blazes


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blaze 1

 (blāz)
n.
1.
a. A brilliant burst of fire; a flame.
b. A destructive fire.
2. A bright or steady light or glare: the blaze of the desert sun.
3. A brilliant, striking display: flowers that were a blaze of color.
4. A sudden outburst, as of emotion: a blaze of anger.
5. blazes Used as an intensive: Where in blazes are my keys?
v. blazed, blaz·ing, blaz·es
v.intr.
1. To burn with a bright flame.
2. To shine brightly.
3. To be resplendent: a garden blazing with flowers.
4. To flare up suddenly: My neighbor's temper blazed.
5. To shoot rapidly and continuously: Machine guns blazed.
v.tr.
To shine or be resplendent with: eyes that blazed hatred.

[Middle English blase, from Old English blæse; see bhel- in Indo-European roots.]

blaz′ing·ly adv.

blaze 2

 (blāz)
n.
1. A white or light-colored spot or stripe on the face of an animal, such as a horse.
2. A mark to indicate a trail, usually painted on or cut into a tree.
tr.v. blazed, blaz·ing, blaz·es
1.
a. To mark (a tree) with a blaze.
b. To indicate (a trail) by making blazes.
2. To prepare or lead (the way in an endeavor): blazed the way in space exploration.

[Of Germanic origin; akin to blaze.]

blaze 3

 (blāz)
tr.v. blazed, blaz·ing, blaz·es
To make known publicly; proclaim: Headlines blazed the news.

[Middle English blasen, from Middle Dutch blāsen, to blow up, swell; see bhlē- in Indo-European roots.]

blazes

(ˈbleɪzɪz)
pl n
1. slang a euphemistic word for hell
2. informal (intensifier): to run like blazes; what the blazes are you doing?.
3. go to blazes! slang go to hell!
References in classic literature ?
You are my prisoners, and I will hurl you all into my underground dungeons, where the volcanic fires glow and the molten lava flows in every direction, and the air is hotter than blue blazes.
Oh, wery good,' said Sam; 'then I'll amend the obserwation and call 'em the dear creeturs, if Blazes vill allow me.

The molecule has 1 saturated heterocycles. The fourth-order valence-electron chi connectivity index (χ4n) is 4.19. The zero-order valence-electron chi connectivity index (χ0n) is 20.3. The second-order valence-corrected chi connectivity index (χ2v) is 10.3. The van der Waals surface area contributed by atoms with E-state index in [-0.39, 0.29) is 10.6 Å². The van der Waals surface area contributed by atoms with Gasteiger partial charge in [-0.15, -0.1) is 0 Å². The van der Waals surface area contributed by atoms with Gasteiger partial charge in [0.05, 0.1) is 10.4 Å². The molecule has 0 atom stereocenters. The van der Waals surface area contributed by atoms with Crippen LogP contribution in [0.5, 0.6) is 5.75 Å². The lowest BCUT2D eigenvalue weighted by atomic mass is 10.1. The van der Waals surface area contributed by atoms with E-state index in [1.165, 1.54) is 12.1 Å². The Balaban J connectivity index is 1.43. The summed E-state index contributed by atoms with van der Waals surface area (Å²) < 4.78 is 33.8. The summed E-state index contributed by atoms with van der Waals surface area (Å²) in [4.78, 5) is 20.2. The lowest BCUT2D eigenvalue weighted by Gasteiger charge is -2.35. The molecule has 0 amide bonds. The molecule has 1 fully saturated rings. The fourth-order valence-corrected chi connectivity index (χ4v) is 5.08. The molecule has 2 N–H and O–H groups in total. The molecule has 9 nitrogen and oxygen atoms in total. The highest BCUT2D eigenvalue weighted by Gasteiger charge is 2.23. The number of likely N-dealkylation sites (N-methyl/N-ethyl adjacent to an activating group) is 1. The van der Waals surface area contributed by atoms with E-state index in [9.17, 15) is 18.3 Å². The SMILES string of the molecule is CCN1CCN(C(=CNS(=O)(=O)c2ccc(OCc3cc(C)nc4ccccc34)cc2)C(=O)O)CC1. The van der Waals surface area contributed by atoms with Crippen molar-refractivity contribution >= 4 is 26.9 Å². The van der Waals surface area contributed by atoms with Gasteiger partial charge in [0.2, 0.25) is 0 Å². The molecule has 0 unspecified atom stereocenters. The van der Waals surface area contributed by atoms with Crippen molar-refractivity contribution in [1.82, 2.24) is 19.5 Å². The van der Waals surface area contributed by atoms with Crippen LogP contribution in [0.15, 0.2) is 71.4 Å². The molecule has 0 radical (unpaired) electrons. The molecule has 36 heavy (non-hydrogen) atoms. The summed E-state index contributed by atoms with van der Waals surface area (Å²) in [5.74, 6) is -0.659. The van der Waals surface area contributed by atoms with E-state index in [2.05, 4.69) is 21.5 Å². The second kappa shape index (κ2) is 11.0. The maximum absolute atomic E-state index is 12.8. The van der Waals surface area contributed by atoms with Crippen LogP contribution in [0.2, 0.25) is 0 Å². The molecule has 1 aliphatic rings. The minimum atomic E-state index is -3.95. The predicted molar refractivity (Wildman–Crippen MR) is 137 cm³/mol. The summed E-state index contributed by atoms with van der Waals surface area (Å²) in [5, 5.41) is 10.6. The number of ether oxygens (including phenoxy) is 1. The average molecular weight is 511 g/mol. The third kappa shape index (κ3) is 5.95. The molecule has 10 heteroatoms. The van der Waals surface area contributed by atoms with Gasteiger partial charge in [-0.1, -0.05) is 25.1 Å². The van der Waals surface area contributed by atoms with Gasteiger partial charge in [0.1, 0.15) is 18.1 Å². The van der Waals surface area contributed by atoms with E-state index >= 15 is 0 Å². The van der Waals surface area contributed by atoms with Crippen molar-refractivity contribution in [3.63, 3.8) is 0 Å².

But now, in the autumnal twilight, illuminated by the flickering blaze of the wood-fire, they looked at the old chair, and thought that it had never before worn such an interesting aspect.
Beneath the shelter of one hut, in the bright blaze of the same fire, sat this varied group of adventurers, all so intent upon a single object, that, of whatever else they began to speak, their closing words were sure to be illuminated with the Great Carbuncle.
No,' said his bride, 'for how could we live by day, or sleep by night, in this awful blaze of the Great Carbuncle
Thus sped the demoniac on his course, until, quivering among the trees, he saw a red light before him, as when the felled trunks and branches of a clearing have been set on fire, and throw up their lurid blaze against the sky, at the hour of midnight.
The balloon, thus suddenly lightened, made a leap of three hundred feet into the air, amid the howlings of the tribe whose prisoner thus escaped them in a blaze of dazzling light.
It is obvious, therefore, that there were many people who had the strongest interest in preventing Silver Blaze from being there at the fall of the flag next Tuesday.
Some searched the drawers, the chests, the boxes, writing-desks, and closets, for jewels, plate, and money; while others, less mindful of gain and more mad for destruction, cast their whole contents into the courtyard without examination, and called to those below, to heap them on the blaze.
The west was a broadening blaze of yellow and purple and red.
Dry and worm-eaten, a spark upon them became a smoulder, and a smoulder a blaze.
To give force to their threat, a pyre of logs and fagots was heaped up and kindled into a blaze.